I have a basic question for advanced FPGA developers: Do I need to use special synchronisation code for FPGA inputs?

I mean, the input will be checked in a synchronous process. Outside of the FPGA, input signals can change at any time (freq is much lower than the clock of the FPGA). Does the FPGA have some special input implementation which considers this (I am using Microsemi Proasic3) ?

If a special treatment is necessary, how should I do it?


2 Answers 2


One common technique to ward against potential metastability issues, which can result in cases like this, is to double register your inputs. Like this:

double register credit: Altera whitepaper

Metastability is a phenomenon that can cause system failure in digital devices, including FPGAs, when a signal is transferred between circuitry in unrelated or asynchronous clock domains. This paper describes metastability in FPGAs, explains why the phenomenon occurs, and discusses how it can cause design failures. The calculated mean time between failures (MTBF) due to metastability indicates whether designers should take steps to reduce the chance of such failures. This paper explains how MTBF is calculated from various design and device parameters, and how both FPGA vendors and designers can increase the MTBF. System reliability can be improved by reducing the chance of metastability failures with design techniques and optimizations.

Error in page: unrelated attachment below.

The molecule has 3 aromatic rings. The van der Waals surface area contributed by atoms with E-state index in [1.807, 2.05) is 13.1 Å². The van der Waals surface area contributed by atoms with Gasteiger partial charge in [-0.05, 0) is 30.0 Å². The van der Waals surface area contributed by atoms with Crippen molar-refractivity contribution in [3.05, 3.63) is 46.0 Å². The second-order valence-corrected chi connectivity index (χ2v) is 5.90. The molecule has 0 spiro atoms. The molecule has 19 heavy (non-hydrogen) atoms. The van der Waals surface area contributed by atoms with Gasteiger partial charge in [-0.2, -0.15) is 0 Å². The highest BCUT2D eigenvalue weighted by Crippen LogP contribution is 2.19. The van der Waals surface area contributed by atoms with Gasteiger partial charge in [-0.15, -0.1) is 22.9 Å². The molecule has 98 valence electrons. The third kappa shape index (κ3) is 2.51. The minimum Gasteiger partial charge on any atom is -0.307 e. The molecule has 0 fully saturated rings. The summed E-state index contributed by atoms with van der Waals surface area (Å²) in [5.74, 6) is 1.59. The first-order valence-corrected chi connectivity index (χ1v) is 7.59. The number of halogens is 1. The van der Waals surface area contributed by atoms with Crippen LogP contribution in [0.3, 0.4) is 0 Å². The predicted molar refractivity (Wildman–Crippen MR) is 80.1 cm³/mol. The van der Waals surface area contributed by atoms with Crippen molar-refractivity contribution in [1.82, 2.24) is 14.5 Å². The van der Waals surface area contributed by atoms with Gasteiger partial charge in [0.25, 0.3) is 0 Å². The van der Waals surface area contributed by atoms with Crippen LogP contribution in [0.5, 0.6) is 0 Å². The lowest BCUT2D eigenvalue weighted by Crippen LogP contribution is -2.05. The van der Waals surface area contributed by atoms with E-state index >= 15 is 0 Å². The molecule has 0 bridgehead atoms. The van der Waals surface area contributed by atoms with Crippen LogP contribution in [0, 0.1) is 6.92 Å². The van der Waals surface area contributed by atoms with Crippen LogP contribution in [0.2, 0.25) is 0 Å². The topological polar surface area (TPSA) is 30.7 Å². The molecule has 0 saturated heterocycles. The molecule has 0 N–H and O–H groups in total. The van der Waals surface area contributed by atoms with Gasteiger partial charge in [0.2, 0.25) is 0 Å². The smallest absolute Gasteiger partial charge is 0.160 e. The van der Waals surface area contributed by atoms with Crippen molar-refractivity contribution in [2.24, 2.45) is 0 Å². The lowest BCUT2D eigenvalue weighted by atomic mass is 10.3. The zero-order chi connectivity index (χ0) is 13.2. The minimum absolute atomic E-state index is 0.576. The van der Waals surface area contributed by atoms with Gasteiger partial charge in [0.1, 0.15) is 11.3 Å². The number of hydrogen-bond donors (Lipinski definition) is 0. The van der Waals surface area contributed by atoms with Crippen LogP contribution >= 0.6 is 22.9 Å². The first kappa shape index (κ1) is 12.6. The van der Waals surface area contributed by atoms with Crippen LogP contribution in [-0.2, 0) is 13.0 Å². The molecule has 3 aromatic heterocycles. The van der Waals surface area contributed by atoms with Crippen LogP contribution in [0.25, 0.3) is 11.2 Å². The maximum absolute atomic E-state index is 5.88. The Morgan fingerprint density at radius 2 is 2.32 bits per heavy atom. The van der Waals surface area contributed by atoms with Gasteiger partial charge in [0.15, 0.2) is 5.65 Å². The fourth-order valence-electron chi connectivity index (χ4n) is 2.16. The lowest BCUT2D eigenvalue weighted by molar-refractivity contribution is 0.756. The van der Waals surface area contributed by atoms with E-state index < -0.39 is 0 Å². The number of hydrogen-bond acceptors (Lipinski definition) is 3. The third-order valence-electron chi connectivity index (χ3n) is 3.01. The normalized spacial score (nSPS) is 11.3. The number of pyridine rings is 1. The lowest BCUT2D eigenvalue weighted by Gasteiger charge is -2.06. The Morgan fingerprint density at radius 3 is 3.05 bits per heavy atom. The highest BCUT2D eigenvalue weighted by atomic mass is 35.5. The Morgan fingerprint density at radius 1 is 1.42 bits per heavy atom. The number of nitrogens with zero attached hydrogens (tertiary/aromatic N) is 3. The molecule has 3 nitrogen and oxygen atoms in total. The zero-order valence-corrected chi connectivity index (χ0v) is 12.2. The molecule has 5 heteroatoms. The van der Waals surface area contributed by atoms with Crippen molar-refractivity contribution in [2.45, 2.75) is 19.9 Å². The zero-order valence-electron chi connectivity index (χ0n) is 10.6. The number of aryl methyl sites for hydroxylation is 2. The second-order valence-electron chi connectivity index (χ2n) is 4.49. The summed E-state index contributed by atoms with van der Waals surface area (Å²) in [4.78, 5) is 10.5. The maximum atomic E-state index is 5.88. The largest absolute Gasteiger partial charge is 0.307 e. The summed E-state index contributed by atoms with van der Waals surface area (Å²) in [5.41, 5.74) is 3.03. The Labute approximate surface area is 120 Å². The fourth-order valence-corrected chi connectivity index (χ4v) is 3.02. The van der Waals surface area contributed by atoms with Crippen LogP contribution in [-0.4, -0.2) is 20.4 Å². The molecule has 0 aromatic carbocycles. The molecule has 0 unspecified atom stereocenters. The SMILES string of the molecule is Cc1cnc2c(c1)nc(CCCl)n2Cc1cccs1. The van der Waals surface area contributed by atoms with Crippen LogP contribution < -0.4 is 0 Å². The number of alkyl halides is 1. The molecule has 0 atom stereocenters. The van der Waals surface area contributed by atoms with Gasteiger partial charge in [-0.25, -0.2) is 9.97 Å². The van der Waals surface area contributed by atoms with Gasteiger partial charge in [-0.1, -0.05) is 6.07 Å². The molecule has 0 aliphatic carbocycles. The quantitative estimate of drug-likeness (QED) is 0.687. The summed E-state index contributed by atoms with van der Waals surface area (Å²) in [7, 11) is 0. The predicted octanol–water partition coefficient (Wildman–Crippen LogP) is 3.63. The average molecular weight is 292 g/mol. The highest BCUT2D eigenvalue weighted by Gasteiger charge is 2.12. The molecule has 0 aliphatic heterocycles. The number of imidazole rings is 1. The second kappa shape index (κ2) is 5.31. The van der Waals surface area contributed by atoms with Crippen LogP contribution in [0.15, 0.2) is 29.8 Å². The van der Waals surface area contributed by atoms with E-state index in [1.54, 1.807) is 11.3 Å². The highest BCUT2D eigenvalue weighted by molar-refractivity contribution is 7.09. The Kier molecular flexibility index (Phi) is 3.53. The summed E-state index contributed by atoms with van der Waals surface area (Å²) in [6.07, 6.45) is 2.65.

You need to sanitize your inputs to avoid metastabilty (voltage in between high and low). This can be done in a few ways, one way is a dual rank synchronizer (However the input would be connected to the synchronization chain block, the result is the same): enter image description here
Source: Wikipedia

The proasic3 also has the ability to enable schmitt trigger inputs on its gpios which will force the signal to go high or low, but not sync it with the clock, so you still need some kind of clock synchronization.

enter image description here Source: Proasic3 I/O guide

  • \$\begingroup\$ You only "need" to do this if your timing slack is low. Depending on your platform, metastability events can be considered a non-issue beyond 5-10 ns (you'll have to ask an Apps engineer to know for sure), so at a slow clock speed there's no need to double/triple sync. It's still important to have at least one synchronizing flip-flop though, just to keep the signal coherent within your system. Most FPGAs have a FF right at each IO that can be used for this purpose. \$\endgroup\$
    – jalalipop
    Apr 25, 2018 at 16:44

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